Wednesday, December 30, 2009

Want something new to bash your right-wing relatives with? Try "planet abuse?


As we head toward a new year -- even a new decade, if you don't count your years so good -- of environmental ravagement, colleague Jim Gilliam, who describes himself as "a geeky activist building Internet tools to shake up a broken political system," says he "thought this was a simple idea worth throwing out there." -- Ken

Jim Gilliam

Planet Abuse

Published on December 30, 2009

One of the big problems in building a movement is trying to get people to do “less” of something. If it’s morally wrong, you shouldn’t just do less of it, you shouldn’t do it at all! Without the moral clarity of “murder is wrong,” people just keep doing what they’re doing.

This is a big problem for issues like climate change, rampant consumerism, pollution, trash, etc. “Pollute less” or “buy less” simply isn’t cutting it.

These issues need to be framed into one thing that eventually everyone can agree is bad. Planet abuse.

This has been done before. Child abuse. It wasn’t always a bad thing, but today many things, like striking a child in anger are widely regarded as wrong. Very few think kids should be forced to work. However, there is controversy on spanking children, and the age line of what constitutes molesting a child keeps moving. But if you ask someone “is child abuse wrong?” 100% will say yes.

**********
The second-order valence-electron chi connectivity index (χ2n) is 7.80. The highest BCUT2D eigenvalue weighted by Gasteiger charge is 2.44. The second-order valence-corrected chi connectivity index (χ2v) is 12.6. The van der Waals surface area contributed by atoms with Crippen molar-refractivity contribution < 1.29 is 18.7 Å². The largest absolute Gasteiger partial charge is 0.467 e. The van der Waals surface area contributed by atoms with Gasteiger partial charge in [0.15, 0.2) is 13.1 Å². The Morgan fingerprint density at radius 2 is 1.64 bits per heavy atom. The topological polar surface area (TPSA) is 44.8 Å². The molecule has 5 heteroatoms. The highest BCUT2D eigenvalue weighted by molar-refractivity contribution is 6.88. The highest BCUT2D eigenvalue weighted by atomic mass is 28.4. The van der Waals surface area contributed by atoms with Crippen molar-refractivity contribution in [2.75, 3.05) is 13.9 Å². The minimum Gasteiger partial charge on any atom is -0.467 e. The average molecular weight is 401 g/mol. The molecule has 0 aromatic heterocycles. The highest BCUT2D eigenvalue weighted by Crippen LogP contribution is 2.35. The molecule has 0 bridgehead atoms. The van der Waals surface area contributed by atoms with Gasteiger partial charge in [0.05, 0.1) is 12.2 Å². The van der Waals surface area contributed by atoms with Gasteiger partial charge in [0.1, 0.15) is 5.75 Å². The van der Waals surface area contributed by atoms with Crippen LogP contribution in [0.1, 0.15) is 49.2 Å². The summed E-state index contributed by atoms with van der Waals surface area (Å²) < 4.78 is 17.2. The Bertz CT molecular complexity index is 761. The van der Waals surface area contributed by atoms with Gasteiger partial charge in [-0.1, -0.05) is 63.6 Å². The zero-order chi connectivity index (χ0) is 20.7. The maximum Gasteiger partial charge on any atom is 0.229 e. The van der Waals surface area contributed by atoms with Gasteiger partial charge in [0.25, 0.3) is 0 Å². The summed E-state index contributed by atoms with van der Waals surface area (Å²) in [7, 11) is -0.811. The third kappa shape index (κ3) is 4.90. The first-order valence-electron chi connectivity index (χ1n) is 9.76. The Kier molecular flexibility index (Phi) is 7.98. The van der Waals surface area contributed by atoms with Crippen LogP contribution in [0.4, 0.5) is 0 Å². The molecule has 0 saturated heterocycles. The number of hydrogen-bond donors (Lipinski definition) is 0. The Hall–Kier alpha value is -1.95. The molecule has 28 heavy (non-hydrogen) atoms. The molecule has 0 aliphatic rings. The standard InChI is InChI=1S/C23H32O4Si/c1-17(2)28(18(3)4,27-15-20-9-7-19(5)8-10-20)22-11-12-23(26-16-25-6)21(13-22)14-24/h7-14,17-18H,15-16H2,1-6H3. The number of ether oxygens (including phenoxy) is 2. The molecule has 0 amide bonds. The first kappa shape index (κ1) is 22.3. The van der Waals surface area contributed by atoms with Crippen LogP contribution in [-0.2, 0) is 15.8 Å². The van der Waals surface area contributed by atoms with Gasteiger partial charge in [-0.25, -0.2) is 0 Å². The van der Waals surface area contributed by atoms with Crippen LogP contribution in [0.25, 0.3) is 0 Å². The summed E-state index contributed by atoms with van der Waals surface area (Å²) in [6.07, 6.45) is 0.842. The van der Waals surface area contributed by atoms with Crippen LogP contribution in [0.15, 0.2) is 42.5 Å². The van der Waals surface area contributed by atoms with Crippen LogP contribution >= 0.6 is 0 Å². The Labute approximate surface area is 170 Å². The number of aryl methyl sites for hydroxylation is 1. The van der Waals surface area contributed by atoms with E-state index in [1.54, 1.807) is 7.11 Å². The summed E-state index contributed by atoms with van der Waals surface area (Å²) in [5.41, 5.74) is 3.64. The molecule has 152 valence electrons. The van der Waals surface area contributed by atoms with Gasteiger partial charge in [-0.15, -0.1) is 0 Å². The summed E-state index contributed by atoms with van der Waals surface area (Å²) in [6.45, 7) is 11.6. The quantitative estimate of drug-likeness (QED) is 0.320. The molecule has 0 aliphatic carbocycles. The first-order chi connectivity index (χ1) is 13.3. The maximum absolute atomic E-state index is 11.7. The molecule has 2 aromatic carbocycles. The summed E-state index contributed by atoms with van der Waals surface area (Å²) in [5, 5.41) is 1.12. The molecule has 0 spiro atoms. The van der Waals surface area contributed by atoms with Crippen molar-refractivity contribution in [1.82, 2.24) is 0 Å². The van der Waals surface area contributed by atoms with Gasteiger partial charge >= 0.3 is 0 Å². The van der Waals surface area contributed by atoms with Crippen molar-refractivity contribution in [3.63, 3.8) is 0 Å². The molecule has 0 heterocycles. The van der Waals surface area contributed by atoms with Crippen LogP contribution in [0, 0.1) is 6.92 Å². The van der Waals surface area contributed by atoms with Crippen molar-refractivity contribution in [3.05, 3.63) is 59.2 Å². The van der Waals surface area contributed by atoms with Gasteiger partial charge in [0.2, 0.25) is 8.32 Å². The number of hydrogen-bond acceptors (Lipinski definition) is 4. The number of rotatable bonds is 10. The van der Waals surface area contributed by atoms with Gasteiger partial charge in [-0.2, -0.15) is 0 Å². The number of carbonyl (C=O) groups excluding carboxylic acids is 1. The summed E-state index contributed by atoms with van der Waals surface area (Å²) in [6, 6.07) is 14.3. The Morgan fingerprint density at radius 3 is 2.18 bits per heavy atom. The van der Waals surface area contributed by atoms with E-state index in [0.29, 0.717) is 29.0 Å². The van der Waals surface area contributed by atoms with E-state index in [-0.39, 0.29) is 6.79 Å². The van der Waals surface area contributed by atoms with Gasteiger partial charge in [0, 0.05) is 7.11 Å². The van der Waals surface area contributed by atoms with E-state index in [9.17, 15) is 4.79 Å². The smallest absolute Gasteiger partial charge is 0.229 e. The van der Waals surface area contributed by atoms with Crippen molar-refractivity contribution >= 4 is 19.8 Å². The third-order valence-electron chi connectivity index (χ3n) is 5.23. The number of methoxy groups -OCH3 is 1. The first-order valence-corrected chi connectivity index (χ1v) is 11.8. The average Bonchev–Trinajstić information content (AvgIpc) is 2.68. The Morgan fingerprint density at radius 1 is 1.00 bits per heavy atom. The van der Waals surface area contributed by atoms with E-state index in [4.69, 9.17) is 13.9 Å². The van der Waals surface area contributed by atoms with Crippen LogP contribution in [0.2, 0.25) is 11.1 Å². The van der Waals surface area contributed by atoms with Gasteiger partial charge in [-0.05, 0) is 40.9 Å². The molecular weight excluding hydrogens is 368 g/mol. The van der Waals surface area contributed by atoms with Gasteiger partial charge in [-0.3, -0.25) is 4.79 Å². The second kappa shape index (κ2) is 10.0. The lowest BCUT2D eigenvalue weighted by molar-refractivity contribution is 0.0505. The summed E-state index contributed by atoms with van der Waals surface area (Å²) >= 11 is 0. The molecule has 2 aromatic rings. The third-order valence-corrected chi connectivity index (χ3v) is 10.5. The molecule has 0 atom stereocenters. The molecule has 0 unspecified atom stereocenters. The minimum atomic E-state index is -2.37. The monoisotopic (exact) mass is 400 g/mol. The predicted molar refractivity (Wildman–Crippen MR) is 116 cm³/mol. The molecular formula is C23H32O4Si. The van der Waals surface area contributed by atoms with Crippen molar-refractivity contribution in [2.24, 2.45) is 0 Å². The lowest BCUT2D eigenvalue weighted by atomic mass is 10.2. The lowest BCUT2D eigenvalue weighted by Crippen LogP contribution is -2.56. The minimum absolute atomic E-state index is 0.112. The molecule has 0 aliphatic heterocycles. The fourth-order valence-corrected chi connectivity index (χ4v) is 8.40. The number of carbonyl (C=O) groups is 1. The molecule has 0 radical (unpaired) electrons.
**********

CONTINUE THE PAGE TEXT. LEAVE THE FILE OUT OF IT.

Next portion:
If we started to talk about “planet abuse” we could eventually get a lot of people to agree that it is wrong, and then we can fight to define exactly what planet abuse is. Some things will be clear, and others will be murky and change over time. “You can’t do that, it’s planet abuse!”

I just googled this phrase, and apparently it’s never been used before. Let’s change that.

This came out of a discussion with Aaron Swartz.



At 11:58 AM, Blogger Lex Alexander said...

Well, the fact of the matter is that we can do a certain amount of a lot of things to the planet without causing significant long-term damage. And there ARE economic tradeoffs (although they're more complicated, and beneficial, than the extraction industries want you to believe). So it's neither admirable nor practical to just decide that anything you do a lot of that's bad is just as bad as if you do a little. If you follow me.

That said, I suspect that we passed a sustainable global population level some time ago.


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